…or so says The Economist in this article.

While I generally think highly of the The Economist, this article contains one of my pet peeves, which is a loose discussion of fair value. In particular, the article states that “In 2009, under its previous chairman, Bob Herz, FASB narrowly voted 3-2 that all assets should be booked at fair value on banks’ balance-sheets” (emphasis added).

Actually, this vote was part of the boards’ financial instruments project and so would not affect the accounting for any nonfinancial asset. Some might say, well, most bank assets are financial assets. That’s fair, but banks also hold nontrivial amounts of nonfinancial assets (e.g., Bank of America had over $100 billion of PPE, goodwill, and other intangible assets at the end of 2010).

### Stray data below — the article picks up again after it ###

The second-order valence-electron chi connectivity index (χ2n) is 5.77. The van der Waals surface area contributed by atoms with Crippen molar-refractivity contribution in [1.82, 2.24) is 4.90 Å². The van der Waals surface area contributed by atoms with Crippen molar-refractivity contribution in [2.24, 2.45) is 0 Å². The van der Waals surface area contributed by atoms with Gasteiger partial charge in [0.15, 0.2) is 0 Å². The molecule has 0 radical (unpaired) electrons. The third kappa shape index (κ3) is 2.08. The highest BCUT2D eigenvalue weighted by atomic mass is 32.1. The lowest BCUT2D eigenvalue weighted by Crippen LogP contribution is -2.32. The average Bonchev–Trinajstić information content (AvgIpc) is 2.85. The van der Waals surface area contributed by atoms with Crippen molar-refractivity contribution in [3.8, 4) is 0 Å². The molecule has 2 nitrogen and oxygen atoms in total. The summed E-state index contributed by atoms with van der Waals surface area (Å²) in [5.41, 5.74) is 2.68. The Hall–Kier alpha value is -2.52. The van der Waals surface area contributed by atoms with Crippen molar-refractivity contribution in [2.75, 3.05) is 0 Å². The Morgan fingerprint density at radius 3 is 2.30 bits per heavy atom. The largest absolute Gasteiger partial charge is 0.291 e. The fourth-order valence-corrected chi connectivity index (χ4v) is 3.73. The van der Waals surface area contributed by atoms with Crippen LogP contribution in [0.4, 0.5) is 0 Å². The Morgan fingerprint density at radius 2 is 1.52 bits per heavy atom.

The bigger point is that a casual reader might mistakenly infer from this quote that the FASB was on a mission to extend fair value accounting to all assets for all companies. That is certainly not the impression I have ever gotten when listening to the boards deliberate on their various projects. And the inclusion of one word could help avoid misunderstanding.

Oh well, I’ll forgive The Economist this time…